69 years after UN treaty, many nations still paying lip service to human rights

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Despite being members of the United Nations, these nations shamelessly allow torture, detention without trial and ethnic cleansing, observes Benedict Lopez.

According to the Office of the Commissioner of Human Rights at the United Nations, human rights is defined as the fundamental rights for all human beings irrespective of their ethnicity, place of domicile, sex, nationality, colour, religion, language or any other status.

All human beings are entitled to their human rights – without prejudice – which are all interconnected, co-dependent and inseparable. Human rights are the fundamental rights and freedoms that belong to every person in the world, from cradle to grave.

These rights of all human beings are applicable regardless of where you are from, what religion you profess or how you choose to live your life. ​The inalienable rights of any human being should never be denied except in extenuating circumstances that are paramount to a nation on in critical situations affecting the security of a nation.

Globally, human rights are often articulated and guaranteed by law, treaties, customary international law, general principles and other sources of international law. International human rights law places obligations on governments to act in certain ways or to refrain from certain acts, in order to promote and protect the human rights and fundamental freedom of individuals or groups.

Organisations such as Human Rights Watch and Amnesty International often act as watchdogs in highlighting rights violations throughout the world. Other international groups that also focus on human rights, albeit to a smaller extent, include Paris-based Reporters Without Borders and New York-based Committee for the Protection of Journalists.

This 10 December 2017 marks 69 years since the United Nations General Assembly adopted and proclaimed the Universal Declaration of Human Rights. This profound covenant on human rights was embraced by the United Nations General Assembly at the third session as Resolution 217 at the Palais de Chaillot in Paris, France in 1948. Of the then 58 members of the United Nations, 48 voted in favour, none against, eight abstained and two did not vote.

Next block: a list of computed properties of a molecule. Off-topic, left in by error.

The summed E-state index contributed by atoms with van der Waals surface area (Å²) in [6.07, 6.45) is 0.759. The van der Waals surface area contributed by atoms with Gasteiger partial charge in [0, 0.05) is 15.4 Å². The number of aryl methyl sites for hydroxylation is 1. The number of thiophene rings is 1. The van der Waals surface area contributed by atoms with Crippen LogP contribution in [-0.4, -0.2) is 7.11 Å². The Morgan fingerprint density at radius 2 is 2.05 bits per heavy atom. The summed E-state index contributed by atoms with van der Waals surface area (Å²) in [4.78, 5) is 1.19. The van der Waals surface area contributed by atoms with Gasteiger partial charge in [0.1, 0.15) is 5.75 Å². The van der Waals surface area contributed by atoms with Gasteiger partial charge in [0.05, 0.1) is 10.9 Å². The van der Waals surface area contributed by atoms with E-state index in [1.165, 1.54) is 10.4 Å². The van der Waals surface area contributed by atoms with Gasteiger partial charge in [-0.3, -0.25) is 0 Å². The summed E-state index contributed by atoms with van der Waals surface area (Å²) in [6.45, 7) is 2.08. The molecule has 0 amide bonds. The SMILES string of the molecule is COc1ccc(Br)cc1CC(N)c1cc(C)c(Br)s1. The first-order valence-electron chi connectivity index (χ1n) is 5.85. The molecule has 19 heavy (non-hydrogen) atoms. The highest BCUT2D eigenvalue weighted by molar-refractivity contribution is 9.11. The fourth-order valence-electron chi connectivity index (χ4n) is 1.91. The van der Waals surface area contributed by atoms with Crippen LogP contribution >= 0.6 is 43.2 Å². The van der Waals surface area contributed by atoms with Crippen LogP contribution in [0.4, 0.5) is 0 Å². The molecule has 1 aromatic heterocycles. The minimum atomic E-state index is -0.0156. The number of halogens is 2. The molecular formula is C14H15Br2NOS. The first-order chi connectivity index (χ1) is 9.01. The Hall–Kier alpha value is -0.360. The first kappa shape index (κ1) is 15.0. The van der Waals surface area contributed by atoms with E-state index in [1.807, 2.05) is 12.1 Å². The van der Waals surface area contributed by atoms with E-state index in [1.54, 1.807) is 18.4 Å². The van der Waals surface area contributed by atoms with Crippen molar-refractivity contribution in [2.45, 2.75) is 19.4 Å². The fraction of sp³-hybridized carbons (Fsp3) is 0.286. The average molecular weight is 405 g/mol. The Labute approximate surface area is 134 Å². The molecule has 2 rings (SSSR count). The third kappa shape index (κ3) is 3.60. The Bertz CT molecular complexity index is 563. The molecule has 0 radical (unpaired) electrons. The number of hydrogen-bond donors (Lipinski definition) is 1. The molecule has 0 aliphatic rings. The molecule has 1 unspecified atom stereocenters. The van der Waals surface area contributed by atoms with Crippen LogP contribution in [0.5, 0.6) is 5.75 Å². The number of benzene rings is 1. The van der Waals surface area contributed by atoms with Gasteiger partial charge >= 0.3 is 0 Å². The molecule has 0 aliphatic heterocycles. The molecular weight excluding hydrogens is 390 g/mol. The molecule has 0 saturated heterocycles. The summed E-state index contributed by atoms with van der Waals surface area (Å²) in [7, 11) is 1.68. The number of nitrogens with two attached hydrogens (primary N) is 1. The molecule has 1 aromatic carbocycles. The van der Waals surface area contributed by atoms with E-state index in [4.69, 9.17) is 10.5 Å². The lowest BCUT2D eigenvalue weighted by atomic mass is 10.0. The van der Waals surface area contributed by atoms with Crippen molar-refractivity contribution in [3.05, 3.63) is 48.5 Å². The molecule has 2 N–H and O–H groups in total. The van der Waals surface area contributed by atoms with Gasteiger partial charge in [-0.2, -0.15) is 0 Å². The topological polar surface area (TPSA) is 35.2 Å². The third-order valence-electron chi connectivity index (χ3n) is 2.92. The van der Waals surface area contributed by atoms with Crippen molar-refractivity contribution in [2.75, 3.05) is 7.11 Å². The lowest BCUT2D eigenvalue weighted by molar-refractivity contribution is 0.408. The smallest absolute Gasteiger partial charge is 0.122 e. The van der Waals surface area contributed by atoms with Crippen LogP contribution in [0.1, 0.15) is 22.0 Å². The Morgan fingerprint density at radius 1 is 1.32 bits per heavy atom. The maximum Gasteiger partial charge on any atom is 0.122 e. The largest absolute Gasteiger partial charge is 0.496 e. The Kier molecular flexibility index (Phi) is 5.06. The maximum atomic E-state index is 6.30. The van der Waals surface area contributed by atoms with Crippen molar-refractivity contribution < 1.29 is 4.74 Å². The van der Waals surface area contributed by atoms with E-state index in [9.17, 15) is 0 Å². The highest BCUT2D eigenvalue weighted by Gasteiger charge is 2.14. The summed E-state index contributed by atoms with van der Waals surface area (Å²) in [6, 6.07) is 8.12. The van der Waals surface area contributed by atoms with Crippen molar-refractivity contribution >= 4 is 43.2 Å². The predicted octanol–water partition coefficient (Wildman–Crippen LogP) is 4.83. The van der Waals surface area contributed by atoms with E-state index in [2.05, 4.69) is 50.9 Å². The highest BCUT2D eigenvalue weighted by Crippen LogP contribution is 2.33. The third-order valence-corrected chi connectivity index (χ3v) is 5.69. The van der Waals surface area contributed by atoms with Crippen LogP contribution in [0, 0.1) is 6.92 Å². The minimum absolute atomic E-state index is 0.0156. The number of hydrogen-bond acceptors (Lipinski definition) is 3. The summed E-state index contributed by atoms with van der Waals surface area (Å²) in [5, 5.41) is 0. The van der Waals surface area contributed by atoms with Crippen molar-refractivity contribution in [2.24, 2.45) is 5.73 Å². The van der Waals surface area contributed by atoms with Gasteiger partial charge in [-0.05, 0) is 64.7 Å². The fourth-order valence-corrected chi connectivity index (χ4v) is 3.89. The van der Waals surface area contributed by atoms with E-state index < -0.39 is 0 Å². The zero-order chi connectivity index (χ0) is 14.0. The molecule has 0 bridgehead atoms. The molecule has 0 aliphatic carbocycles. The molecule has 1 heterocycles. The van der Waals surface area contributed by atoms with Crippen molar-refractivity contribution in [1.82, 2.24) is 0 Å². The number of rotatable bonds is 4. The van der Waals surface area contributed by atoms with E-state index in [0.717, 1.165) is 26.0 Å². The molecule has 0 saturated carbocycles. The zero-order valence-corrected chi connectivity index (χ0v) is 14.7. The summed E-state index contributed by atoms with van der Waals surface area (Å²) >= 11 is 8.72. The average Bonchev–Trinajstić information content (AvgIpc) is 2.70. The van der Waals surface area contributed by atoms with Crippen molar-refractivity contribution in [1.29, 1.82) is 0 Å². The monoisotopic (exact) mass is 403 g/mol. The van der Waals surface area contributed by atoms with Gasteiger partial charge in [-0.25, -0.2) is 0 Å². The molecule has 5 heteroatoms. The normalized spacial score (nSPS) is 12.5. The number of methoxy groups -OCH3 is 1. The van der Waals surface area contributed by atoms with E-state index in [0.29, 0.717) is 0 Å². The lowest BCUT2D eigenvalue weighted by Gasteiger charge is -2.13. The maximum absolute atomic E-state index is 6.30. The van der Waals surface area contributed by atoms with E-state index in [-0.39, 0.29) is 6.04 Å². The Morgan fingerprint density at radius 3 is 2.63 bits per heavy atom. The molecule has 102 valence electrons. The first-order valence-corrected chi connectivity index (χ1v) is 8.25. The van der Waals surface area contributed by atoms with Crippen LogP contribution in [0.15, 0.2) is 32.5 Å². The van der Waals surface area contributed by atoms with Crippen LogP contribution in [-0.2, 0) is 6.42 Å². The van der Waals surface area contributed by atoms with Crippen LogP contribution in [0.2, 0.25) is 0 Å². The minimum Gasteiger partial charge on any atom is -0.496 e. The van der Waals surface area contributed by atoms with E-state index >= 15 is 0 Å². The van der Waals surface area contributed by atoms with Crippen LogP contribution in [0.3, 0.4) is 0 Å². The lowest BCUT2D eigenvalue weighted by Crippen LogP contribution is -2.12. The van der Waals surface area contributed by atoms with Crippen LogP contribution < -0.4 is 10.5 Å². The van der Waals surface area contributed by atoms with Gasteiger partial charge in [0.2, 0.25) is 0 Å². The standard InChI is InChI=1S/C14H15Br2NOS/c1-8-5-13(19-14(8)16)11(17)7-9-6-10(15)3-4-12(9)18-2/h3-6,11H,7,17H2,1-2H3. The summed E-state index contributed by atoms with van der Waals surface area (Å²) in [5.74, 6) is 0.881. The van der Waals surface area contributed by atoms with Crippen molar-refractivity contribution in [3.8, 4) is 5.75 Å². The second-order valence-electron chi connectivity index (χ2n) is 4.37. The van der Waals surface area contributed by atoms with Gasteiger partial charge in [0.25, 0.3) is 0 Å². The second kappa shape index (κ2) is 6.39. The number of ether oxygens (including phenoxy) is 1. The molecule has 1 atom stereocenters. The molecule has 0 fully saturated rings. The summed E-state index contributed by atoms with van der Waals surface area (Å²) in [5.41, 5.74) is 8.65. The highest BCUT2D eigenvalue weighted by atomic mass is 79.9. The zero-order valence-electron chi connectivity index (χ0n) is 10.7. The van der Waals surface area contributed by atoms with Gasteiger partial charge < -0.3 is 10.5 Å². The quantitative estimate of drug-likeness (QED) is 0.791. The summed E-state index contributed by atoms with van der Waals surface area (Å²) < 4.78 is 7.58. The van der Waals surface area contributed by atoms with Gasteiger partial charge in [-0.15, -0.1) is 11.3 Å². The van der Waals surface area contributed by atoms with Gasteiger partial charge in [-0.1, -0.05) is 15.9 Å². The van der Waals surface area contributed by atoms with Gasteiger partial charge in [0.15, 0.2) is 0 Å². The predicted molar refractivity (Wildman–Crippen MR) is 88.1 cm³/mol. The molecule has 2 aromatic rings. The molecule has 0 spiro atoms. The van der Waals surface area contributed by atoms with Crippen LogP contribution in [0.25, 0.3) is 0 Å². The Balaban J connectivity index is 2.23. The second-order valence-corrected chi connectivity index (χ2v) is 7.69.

At the 1993 Vienna World Conference on Human Rights, it was stipulated that it is the duty of nations to promote and protect all human rights and freedoms, regardless of their political, economic and cultural systems.​

The prelude to this great covenant on human rights acknowledges the prerequisites for humanity which underscores the principals of liberty, righteousness and harmony in the world​. Stipulations in all the articles of this declaration correlate to matters affecting all human being​s – without distinction on the grounds of race, colour, sex and religion. They transcend nationality, property and birth.

Clearly stipulated in the declaration is the prohibition of torture or cruel, inhuman or degrading treatment or punishment.

Every human being has the right to recognition everywhere as a person before the law: this UN declaration also recognises, among others, that all human beings are equal before the law and are and are entitled without any discrimination to equal protection of the law.

Appallingly, many countries fail to uphold even the basic human rights of their peoples while shamelessly being part of this august body. At times, they are even hypocritically vocal on a variety of issues.

The UN should not compromise on any member nation violating this principled and morally binding accord on human rights outlining the basis for the existence of every human being. Firm action should be taken against any member nation that contravenes this declaration.

Human dignity should be perpetually safeguarded all over the world. Among the practices that blemish human dignity are incarceration without trial, torture, rape, social exclusion, ethnic cleansing, exploitation of workers including child labour, bonded labour and slavery.

No human being should ever be subjected to any form of maltreatment, abuse, harm, hurt and cruelty whatever the crime committed. Fundamental norms of humanity dictate that it is an affront to the dignity of any human being to be treated in any sub-human way.

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Benedict Lopez

Benedict Lopez was director of the Malaysian Investment Development Authority in Stockholm and economics counsellor at the Malaysian embassy there in 2010-2014. During the course of his work, he covered all five Nordic countries. An eternal optimist, he believes Malaysia can provide its citizens with the same benefits and privileges found in the Nordic countries – not a far-fetched dream but one that he hopes will be realised in his lifetime.

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